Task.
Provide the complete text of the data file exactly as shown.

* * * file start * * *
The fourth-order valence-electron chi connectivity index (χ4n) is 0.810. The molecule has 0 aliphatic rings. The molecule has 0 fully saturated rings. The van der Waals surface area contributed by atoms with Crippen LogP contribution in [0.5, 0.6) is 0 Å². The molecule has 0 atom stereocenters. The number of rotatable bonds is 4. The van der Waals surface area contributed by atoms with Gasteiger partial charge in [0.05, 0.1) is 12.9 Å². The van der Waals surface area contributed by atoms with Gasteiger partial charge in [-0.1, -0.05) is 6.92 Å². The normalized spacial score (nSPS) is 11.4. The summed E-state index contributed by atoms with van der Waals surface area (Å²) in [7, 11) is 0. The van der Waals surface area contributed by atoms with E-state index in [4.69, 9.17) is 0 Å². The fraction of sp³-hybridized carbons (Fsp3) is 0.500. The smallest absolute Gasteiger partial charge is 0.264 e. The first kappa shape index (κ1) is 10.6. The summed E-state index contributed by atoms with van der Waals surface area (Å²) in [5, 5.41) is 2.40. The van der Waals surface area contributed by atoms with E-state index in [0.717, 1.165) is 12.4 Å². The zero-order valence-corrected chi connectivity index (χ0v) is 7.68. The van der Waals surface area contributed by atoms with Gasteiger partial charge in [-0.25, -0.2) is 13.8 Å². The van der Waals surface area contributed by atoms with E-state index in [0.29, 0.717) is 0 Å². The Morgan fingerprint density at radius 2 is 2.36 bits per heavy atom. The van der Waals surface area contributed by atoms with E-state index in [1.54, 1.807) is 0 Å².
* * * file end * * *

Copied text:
The fourth-order valence-electron chi connectivity index (χ4n) is 0.810. The molecule has 0 aliphatic rings. The molecule has 0 fully saturated rings. The van der Waals surface area contributed by atoms with Crippen LogP contribution in [0.5, 0.6) is 0 Å². The molecule has 0 atom stereocenters. The number of rotatable bonds is 4. The van der Waals surface area contributed by atoms with Gasteiger partial charge in [0.05, 0.1) is 12.9 Å². The van der Waals surface area contributed by atoms with Gasteiger partial charge in [-0.1, -0.05) is 6.92 Å². The normalized spacial score (nSPS) is 11.4. The summed E-state index contributed by atoms with van der Waals surface area (Å²) in [7, 11) is 0. The van der Waals surface area contributed by atoms with E-state index in [4.69, 9.17) is 0 Å². The fraction of sp³-hybridized carbons (Fsp3) is 0.500. The smallest absolute Gasteiger partial charge is 0.264 e. The first kappa shape index (κ1) is 10.6. The summed E-state index contributed by atoms with van der Waals surface area (Å²) in [5, 5.41) is 2.40. The van der Waals surface area contributed by atoms with E-state index in [0.717, 1.165) is 12.4 Å². The zero-order valence-corrected chi connectivity index (χ0v) is 7.68. The van der Waals surface area contributed by atoms with Gasteiger partial charge in [-0.25, -0.2) is 13.8 Å². The van der Waals surface area contributed by atoms with E-state index in [0.29, 0.717) is 0 Å². The Morgan fingerprint density at radius 2 is 2.36 bits per heavy atom. The van der Waals surface area contributed by atoms with E-state index in [1.54, 1.807) is 0 Å².